A friend recently introduced me to a lovely pair of German antonyms - Heimweh (homesickness) and Fernweh (faraway sickness). The latter word doesn't have an exact parallel in English. The closest word is probably wanderlust. In traditional American music, one afflicted with fernweh would be called a rambler.
A man gives an injunction to his lover in the blues song Leavin': "Don't let my leavin' grieve you. When it comes to rambling, lord, I'm natural born." This other side of leaving, of wandering - the pain of loved ones left behind - is portrayed nicely in the Odyssey. Euryclia bemoans Telamachus' decision to travel to Pylos and Sparta, crying "Why, dear child, what craziness got into your head? / Why bent on rambling over the earth? / ...Don't go roaming over the barren salt sea / no need to suffer so (2.401-409)!"
In the Epic of Gilgamesh, Gilgamesh's mother offers similar sentiments in her prayer to the godess Shamash: "Why have you imposed--nay, inflicted!--a restless heart on / my son, Gilgamesh! / Now you have touched him so that he wants to travel (3.45-48)..."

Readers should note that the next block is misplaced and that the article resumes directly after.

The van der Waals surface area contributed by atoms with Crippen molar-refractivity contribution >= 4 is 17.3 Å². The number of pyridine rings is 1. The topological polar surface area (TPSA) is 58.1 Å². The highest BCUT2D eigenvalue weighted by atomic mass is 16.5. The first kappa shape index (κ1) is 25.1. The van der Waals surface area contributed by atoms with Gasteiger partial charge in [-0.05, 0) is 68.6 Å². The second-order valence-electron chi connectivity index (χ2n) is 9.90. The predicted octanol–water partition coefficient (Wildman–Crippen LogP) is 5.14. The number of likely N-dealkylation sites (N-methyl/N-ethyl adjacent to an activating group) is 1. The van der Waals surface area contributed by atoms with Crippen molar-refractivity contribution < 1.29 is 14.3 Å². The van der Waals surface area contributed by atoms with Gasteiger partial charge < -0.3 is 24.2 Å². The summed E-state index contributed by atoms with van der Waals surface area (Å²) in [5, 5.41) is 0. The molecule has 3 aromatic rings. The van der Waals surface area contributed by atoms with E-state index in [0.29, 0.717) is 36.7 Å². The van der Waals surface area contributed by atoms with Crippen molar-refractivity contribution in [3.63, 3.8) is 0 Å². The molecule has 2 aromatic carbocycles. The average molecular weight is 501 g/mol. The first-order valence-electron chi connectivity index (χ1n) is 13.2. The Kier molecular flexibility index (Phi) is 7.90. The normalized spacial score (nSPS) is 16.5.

Fernweh is portrayed in both epics as a curse, a cause of suffering . Perhaps it is, but no use telling that to the traveler. And perhaps fermweh isn't so antonyminous to heimweh. Perhaps fernweh/wanderlust is a type of home sickness - a longing for a yet undiscovered home.
Horace asks his friend Grosphus "Why do we aim at so much in our short years? / Why trade our home for lands warmed / by other suns? No one can expatriate himself from himself (Odes, 2.16)." We may know better. But we long. And we try.